U.S. District Court Rules on FDA Ephedra RulemakingApril 4, 2007
On March 16, 2007, the U.S. District Court for the District of Utah ruled that FDA’s 2004 rulemaking banning ephedrine alkaloid dietary supplements [EDS] was “procedurally and substantively proper.” Nutraceutical and Solaray brought the suit against FDA to prevent the Agency from enforcing its 2004 final rule banning EDSs of any dosage from the U.S. market. The bases of the plaintiffs’ challenge were that FDA gave insufficient statutory notice and opportunity for comment on its use of a risk-benefit analysis to determine that EDS are adulterated, and that by banning EDS but not other products containing ephedrine alkaloids FDA’s action was arbitrary and capricious. In April 2005, the District Court granted summary judgment in favor of the plaintiffs on their separate claim that the risk-benefit analysis used by FDA in the final rule did not conform to its statutory mandate. However, in August 2006, the Tenth Circuit overturned the lower court’s decision, and the District Court has since granted summary judgment for the defendants on this point.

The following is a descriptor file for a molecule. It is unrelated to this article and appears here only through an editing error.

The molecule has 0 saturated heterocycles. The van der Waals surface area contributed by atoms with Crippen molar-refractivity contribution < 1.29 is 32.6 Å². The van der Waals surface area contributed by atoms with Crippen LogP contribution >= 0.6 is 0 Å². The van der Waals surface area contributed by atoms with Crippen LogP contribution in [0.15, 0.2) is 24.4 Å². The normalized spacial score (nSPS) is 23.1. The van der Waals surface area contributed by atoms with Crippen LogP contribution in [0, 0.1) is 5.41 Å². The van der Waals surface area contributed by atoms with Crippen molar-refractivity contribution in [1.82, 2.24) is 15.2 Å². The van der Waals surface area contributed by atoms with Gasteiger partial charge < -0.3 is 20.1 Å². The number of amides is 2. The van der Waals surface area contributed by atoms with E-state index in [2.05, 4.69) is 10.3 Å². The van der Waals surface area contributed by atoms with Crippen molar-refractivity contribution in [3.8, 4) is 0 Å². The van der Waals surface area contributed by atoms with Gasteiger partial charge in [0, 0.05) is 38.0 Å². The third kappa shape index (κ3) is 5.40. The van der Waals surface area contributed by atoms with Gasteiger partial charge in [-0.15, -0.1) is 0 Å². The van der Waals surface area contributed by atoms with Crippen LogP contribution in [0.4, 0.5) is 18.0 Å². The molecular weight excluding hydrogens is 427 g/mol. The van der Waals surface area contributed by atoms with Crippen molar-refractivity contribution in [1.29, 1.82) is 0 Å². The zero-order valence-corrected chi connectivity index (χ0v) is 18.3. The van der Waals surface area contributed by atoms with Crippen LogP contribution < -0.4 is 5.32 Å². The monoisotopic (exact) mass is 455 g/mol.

With regard to the plaintiffs’ notice and comment challenge, the court found that FDA had given adequate opportunity for notice and comment. Judge Cassell noted that “[t]he [Administrative Procedure Act] requires only limited opportunity to participate – no more.” Judge Cassell went on to state that the risk-benefit analysis FDA used in determining EDS were adulterated was specifically limited to EDS and had not been established for other dietary supplements. However, it should be noted that nothing in the decision bars FDA from employing this same risk-benefit analysis in later rulemaking regarding the adulteration of other dietary supplements. Furthermore, the EDS ban precedent would be useful to FDA if the Agency were sued with regard to its application of the risk-benefit analysis to another dietary supplement. The court similarly found for the defendants on the plaintiffs’ arbitrary and capricious challenge. Judge Cassell wrote “[t]he [Dietary Supplement Health and Education Act] requires the FDA to regulate dietary supplements differently than conventional foods –conventional foods and other drug products are subject to their own statutory and regulatory requirements. . . .”